The minimum wage was started by the ANC’s pound a day campaign.
The new law would come into force on a date to be determined by Ramaphosa, said the Presidency, adding it set a historic precedent in the protection of low-earning workers.
The act sets South Africa’s first national minimum wage at R20 an hour - equivalent to about R3 500 a month, depending on the number of hours worked.
This creates a phase-in period for farmworkers, forestry workers, domestic workers, welfare-sector and care workers, due to their vulnerability to dis-employment.
Ramaphosa’s spokesperson, Khusela Diko, said: “President Ramaphosa has reiterated his appreciation to all stakeholders engaged in the development of the legislation for their focus on creating a new dispensation for the country’s most vulnerable workers and for bringing South Africa into line with international best practice.
“The president has also underscored that while the national minimum wage will not end income inequality, it provides a firm and unassailable foundation, which is agreed to by all social partners, from which to advance the struggle for a living wage.”
The act has been in the works since 2015, initially formulated at the National Economic Development and Labour Council (Nedlac), with parties agreeing to set the minimum hourly wage rate of R20 in 2017.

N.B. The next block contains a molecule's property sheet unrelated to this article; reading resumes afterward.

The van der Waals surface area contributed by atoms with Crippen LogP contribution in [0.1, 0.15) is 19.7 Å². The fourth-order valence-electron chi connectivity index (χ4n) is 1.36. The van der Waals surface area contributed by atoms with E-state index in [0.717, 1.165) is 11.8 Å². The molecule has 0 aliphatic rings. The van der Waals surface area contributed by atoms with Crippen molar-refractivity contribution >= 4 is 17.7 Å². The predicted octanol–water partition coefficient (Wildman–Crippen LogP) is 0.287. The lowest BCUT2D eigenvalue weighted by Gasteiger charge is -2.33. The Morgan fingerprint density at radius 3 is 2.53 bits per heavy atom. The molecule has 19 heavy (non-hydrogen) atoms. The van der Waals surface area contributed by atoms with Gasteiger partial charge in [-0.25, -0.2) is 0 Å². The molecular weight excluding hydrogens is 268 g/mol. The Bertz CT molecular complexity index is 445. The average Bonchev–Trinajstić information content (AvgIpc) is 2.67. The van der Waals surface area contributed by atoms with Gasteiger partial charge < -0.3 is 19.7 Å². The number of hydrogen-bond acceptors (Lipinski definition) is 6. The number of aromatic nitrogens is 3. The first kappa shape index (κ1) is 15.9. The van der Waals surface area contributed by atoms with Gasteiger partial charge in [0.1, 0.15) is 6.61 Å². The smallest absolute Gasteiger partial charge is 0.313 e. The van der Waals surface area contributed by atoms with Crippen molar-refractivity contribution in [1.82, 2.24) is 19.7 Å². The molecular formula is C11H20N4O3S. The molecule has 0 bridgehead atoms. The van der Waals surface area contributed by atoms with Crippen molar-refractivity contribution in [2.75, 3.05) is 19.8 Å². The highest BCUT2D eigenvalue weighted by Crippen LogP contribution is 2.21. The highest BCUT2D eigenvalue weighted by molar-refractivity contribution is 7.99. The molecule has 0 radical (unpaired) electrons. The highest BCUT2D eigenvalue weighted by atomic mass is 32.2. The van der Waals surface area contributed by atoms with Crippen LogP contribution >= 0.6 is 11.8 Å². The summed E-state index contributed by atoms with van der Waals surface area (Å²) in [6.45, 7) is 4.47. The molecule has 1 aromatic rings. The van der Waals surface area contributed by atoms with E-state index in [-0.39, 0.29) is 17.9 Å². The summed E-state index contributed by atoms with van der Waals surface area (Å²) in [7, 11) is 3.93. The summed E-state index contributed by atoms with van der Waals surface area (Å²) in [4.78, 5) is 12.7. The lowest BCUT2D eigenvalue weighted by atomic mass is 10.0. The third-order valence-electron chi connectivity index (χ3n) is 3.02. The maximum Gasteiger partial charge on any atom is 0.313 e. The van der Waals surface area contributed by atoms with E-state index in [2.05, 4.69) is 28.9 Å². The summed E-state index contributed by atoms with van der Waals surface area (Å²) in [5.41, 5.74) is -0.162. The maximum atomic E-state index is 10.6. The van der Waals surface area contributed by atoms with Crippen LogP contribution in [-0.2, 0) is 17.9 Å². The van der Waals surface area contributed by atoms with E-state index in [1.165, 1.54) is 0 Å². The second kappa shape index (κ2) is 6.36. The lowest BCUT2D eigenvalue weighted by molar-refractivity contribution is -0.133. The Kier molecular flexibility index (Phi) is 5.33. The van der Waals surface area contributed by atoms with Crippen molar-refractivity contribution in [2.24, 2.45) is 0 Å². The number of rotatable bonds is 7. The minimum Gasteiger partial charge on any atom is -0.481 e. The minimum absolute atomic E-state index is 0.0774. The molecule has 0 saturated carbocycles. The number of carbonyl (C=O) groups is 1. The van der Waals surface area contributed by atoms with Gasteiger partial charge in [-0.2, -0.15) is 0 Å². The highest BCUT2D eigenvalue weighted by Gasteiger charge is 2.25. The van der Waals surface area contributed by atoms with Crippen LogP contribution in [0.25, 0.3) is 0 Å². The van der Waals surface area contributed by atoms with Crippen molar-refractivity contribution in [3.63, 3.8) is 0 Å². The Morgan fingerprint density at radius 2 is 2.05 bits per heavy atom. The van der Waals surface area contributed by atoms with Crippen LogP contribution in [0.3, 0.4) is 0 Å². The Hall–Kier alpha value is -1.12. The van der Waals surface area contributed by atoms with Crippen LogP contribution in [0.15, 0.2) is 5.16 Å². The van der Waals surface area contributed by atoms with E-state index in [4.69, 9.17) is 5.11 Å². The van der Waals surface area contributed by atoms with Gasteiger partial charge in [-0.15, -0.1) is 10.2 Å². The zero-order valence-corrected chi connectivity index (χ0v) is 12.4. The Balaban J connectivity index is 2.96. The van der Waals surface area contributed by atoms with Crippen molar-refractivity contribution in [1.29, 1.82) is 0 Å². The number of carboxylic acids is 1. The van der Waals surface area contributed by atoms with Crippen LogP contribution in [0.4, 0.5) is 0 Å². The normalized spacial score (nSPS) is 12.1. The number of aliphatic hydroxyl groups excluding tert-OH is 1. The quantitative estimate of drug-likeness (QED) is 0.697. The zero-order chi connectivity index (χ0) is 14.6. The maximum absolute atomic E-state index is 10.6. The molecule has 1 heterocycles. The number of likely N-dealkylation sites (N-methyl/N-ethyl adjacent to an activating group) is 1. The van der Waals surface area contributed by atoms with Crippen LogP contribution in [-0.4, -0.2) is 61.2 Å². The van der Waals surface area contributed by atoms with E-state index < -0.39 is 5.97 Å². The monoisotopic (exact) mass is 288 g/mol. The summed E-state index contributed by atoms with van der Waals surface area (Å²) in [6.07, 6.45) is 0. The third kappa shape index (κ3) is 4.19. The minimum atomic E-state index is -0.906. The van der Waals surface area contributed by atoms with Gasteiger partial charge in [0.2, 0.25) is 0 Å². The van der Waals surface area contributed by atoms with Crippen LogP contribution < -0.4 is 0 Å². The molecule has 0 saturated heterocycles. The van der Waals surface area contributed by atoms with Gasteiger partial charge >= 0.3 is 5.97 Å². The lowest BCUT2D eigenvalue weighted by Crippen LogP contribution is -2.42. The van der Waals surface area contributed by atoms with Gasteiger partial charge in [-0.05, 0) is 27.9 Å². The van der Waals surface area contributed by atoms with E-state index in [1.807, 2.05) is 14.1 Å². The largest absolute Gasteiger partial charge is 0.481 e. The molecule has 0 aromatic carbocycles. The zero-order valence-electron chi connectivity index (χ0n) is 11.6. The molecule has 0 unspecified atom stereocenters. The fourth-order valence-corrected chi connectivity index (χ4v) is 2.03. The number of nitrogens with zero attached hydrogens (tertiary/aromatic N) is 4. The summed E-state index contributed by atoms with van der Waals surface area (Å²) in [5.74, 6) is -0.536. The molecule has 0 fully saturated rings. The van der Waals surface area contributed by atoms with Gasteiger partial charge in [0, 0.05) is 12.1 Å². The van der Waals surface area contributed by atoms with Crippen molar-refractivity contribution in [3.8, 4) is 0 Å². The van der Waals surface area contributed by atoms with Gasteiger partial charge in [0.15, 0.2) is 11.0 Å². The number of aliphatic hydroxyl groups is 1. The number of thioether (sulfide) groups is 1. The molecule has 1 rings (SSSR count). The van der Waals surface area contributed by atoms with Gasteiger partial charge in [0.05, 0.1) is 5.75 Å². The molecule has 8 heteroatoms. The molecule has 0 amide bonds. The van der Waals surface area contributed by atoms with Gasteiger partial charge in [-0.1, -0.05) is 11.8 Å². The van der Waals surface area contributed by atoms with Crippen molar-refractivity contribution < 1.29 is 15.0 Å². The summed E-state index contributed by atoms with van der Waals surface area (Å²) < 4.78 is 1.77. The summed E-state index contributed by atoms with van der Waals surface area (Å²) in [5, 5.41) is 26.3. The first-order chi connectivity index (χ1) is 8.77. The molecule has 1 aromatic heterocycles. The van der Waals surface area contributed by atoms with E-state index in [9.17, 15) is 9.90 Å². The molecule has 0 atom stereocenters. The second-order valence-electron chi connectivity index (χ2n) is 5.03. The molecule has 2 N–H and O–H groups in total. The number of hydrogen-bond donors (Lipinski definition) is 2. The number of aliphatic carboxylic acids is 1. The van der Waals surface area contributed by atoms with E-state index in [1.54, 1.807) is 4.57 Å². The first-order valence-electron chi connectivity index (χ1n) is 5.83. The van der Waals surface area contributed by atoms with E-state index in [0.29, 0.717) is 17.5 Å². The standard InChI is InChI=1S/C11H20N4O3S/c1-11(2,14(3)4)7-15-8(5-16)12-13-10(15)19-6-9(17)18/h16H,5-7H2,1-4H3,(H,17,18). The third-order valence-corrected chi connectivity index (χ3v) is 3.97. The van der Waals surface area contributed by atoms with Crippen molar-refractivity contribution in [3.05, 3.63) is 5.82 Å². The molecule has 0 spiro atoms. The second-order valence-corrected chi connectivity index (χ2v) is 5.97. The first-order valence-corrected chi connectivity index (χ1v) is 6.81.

Head of labour and development at Agri-SA Jahni de Villiers said: “As with any wage increase, we are concerned that it may have a negative impact on employment growth in the agricultural sector.
"Notwithstanding, we welcome that we now have certainty of the implementation date. We encourage all our members to comply with the law and to utilise the exemption process where it may be necessary.”
Business Unity SA has hailed the decision, saying it was a positive step towards stabilising South Africa’s labour relations environment and signalled the country’s commitment to social reform and social compacting.
SA Chamber of Commerce and Industry policy and advocacy manager Joan Stott said: “All social partners considered the underlying data around poverty levels in SA, along with the cost of living, during these negotiations.
"This, however, may impact on our members’ abilities to retain current levels of employment. Since this increase in the minimum wage represents an additional cost to employers - along with recently increased interest rates, electricity prices and general costs of doing business.”
Stott said as long as the economy grows, businesses may be able to retain employees under this agreement.
SA Transport and Allied Workers Union spokesperson Zanele Sabela said the union welcomed the move and looked forward to its implementation, particularly in sectors where they organise vulnerable workers.
Janine Myburgh, president of the Cape Chamber of Commerce and Industry, said the test for every piece of new legislation was whether it would create more jobs, and if not, it should be rejected and other remedies examined.
The provincial Department of Economic Opportunities spokesperson, Bianca Capazorio, said: “The Western Cape government’s number one priority is the growth of the economy and the creation of jobs.
‘‘As such, we will track the implementation of the legislation and the impact it has on our ability to do this going forward.”